Building a SaaS Style Application
SaaS Patterns – A Problem-Solution Approach
Software as a Service (SaaS) adoption is on the rise in the enterprise world, driven largely by its
promise to deliver „capital expenditure avoidance‟, „quicker time-to-market‟ and „reduced risk‟. To
capitalize on the SaaS wave, Independent Software Vendors (ISVs), Service Providers (SPs) and Service
Centered Businesses (SCBs) are quickly moving to deliver service from the Enterprise Cloud . Usually,
such vendors are focused on product/service features and not on serviceability. This makes the
challenges in transition to a „SaaS Provider‟ easier said than done. This article discusses 7 Key
Challenges in architecting software to be delivered as a service.
If you are in the software industry, chances are that you have heard the term SaaS by now. Companies
like Salesforce.com have been extremely successful in bringing this concept to reality and opening up
untapped markets for business.
Chances are very unlikely that you will be constructing a full blown SaaS application to be marketed
worldwide; but you can take key concepts from „SaaS Construction‟ and build your next in-house
application in SaaS style, still reaping most of the SaaS architectural benefits. You will be amazed that
any Google search on SaaS throws up hundreds of results on the business side of SaaS and very little on
the technical side. While one can get low level technical details on the data modeling side of SaaS from
the Microsoft website, as a technologist you will need more patterns to jumpstart your SaaS journey.
The following article is a compilation of my thoughts to fill the void I found.
‘SaaS Patterns – A Problem-Solution Approach’
1. Problem (Database)
Business problem: How can business lower the „cost of service‟ without compromising on QoS?
Technical cause: Can a single database instance be used to capture many client‟s (tenant) data,
thereby promoting economies of scale? How will architectural attributes like Performance,
Extensibility, Security, Customization, etc… handled in multi tenancy?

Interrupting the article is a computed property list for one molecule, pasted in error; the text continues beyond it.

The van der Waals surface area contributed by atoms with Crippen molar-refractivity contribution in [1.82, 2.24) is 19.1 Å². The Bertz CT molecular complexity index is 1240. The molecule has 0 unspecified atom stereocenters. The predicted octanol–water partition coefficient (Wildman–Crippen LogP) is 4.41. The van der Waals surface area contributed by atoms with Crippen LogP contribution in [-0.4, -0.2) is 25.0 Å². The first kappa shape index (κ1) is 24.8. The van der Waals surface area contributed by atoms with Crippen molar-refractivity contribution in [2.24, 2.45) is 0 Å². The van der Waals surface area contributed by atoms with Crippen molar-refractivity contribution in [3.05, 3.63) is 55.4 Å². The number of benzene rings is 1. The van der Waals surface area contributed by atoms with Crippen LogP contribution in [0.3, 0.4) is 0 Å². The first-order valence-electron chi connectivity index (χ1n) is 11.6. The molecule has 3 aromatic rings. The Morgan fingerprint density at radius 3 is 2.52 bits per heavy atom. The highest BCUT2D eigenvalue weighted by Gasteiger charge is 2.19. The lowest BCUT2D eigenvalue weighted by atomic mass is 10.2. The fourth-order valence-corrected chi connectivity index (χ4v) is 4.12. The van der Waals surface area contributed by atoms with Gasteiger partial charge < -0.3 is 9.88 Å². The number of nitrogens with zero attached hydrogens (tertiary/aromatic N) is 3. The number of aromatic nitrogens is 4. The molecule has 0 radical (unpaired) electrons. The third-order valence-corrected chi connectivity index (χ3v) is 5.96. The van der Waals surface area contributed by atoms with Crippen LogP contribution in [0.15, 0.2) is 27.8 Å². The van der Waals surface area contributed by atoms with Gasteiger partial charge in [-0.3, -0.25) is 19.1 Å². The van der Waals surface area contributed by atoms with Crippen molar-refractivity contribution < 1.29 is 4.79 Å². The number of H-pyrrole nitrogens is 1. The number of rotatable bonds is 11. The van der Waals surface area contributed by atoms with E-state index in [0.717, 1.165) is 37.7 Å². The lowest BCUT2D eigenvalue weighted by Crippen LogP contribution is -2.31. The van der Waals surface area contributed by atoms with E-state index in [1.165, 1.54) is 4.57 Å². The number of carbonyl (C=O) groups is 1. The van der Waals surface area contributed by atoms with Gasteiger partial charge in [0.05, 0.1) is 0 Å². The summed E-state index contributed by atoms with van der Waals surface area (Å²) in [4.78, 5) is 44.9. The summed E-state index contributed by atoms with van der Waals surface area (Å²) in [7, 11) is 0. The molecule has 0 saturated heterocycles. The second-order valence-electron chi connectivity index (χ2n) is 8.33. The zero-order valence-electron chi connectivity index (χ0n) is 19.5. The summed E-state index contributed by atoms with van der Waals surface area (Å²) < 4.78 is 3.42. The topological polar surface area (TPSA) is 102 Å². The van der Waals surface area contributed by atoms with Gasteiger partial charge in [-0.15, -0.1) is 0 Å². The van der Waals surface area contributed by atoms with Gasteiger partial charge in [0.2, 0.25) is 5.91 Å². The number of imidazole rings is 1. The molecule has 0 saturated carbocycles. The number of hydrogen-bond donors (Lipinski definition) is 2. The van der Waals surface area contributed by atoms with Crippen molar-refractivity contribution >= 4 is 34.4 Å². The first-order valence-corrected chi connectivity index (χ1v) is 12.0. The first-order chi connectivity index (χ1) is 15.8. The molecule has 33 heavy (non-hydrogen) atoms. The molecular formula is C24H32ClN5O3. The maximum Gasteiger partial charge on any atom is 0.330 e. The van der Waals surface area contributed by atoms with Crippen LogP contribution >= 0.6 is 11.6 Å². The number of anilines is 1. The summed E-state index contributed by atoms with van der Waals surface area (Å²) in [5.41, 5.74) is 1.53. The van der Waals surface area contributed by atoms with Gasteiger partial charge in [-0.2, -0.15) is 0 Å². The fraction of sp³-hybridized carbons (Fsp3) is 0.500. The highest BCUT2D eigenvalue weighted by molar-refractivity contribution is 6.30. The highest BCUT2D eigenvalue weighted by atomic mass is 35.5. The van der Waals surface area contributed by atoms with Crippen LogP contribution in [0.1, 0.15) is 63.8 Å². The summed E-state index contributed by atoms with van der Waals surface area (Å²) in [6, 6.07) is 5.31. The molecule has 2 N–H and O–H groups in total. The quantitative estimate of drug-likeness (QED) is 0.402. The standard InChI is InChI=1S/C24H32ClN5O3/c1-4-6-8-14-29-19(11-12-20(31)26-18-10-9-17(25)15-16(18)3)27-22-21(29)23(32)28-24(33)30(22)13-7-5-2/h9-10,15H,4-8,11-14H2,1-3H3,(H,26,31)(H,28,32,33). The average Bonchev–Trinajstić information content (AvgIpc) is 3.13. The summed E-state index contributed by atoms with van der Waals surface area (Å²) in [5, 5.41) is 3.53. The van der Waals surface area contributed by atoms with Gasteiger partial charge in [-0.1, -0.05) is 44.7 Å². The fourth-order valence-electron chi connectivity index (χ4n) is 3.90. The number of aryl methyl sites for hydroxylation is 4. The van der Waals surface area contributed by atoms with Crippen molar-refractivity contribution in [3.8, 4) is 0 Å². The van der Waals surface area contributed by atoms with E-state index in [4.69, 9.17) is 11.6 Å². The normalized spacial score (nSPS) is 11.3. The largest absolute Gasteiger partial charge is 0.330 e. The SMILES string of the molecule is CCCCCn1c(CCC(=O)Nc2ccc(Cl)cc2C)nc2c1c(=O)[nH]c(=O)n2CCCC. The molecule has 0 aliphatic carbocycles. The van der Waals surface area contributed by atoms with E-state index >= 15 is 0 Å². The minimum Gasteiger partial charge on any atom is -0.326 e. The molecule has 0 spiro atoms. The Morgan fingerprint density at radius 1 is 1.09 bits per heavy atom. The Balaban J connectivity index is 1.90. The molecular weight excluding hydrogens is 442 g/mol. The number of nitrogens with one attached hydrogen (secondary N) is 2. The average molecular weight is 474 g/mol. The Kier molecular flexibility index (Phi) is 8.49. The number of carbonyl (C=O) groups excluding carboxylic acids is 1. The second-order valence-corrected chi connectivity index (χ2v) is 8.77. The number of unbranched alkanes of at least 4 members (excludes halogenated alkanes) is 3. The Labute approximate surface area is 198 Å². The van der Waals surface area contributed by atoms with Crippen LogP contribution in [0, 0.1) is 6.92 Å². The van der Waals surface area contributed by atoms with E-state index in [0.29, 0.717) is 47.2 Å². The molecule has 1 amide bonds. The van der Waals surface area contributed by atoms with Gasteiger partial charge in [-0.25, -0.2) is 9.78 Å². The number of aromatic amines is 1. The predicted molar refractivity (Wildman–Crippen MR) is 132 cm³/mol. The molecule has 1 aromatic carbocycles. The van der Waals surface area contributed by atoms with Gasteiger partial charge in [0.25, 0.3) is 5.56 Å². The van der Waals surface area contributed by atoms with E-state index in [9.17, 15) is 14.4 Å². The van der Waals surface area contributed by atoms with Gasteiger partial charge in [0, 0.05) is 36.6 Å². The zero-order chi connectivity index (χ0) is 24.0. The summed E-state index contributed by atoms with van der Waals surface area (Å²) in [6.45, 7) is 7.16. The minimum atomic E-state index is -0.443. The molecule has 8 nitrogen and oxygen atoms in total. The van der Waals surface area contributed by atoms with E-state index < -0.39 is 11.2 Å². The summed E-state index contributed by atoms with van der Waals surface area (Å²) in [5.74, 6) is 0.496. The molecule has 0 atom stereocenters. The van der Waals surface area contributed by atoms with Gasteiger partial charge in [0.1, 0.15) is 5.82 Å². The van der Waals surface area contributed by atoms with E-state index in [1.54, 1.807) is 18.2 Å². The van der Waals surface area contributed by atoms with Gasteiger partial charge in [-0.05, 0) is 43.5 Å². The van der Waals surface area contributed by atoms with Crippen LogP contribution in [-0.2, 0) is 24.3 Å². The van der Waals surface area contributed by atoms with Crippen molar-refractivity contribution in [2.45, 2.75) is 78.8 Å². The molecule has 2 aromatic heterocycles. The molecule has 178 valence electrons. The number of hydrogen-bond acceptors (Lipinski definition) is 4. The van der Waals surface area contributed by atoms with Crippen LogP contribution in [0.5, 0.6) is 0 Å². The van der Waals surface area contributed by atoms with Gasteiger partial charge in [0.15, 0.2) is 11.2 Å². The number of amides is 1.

A simple, yet elegant solution, to this problem is to insert Client Id (Tenant Id) as an additional column
in each table storing multi-tenant data. Now, how do you make this solution cope with extensibility,
performance and security requirements?
Extensibility: For extensibility, the data in the database can be held in an XML CLOB without defining a
hard schema. As extensible as XML is, it brings its own downsides in CRUD operations – XML queries are
relatively slow and cumbersome. If XML is not a preferred option, you can design tables with generic
columns or extension tables (tree structure) for handling extensibility.
Performance: Generic design and performance generally don‟t go very well together. In most
instances, to scale one you have to sacrifice the other. One workaround to this problem is to
accommodate key search fields within the data model. This will assist in faster SQL-based querying.
Security will be handled in the next section.
Fig 1. Tenants having a separate database each versus a shared multi-tenant database in SaaS
2. Problem (Database - Security)
Business problem: How will the customer‟s „IP Protection‟ & „Data Security‟ be guaranteed?
Technical cause: How will data security be enforced at the Architecture level? Every resource
should be locked down with the tenant details, so that even if hacked by application developers one
tenant‟s data should not be made available to others.
You cannot protect something if you do not know where it is. So, the first step in ensuring client data
security is to add a Tenant ID column to all the tables in the database. However, this alone is not going
to provide the required level of security - we cannot rely on developers who write the queries to be
mindful of security concerns.
The next level of securing client data involves preventing unauthorized access at the database level.
This requires some kind of support at the database level.
To achieve this in a SQL Server environment:
1. Restrict direct access to tables for tenants; administrators can be given direct access
2. Create a unique database ID for each tenant
3. Map tenant ID to database ID in a particular table
4. Create table valued functions which take the tenant ID and return the data as a table
5. Create a view that calls the table valued function
6. Give access to the view for tenants
If you are using an Oracle database, then Oracle‟s Virtual Private Database (VPD) / Oracle Label
Security (OLS) can be used to come up with a solution. Similar implementations are feasible in MySQL.
The advantages of this approach are that security is handled at the architecture level and is fool proof
from hackers. Additionally, there is no overhead for developers and it provides for transparent handling
of tenant details.
Fig 2. Security relying on Tenant‟s good intent versus security enforced at database level in SaaS
3. Problem (Meta Data Services)
Business problem: How can SaaS service providers be agile to their customer‟s needs?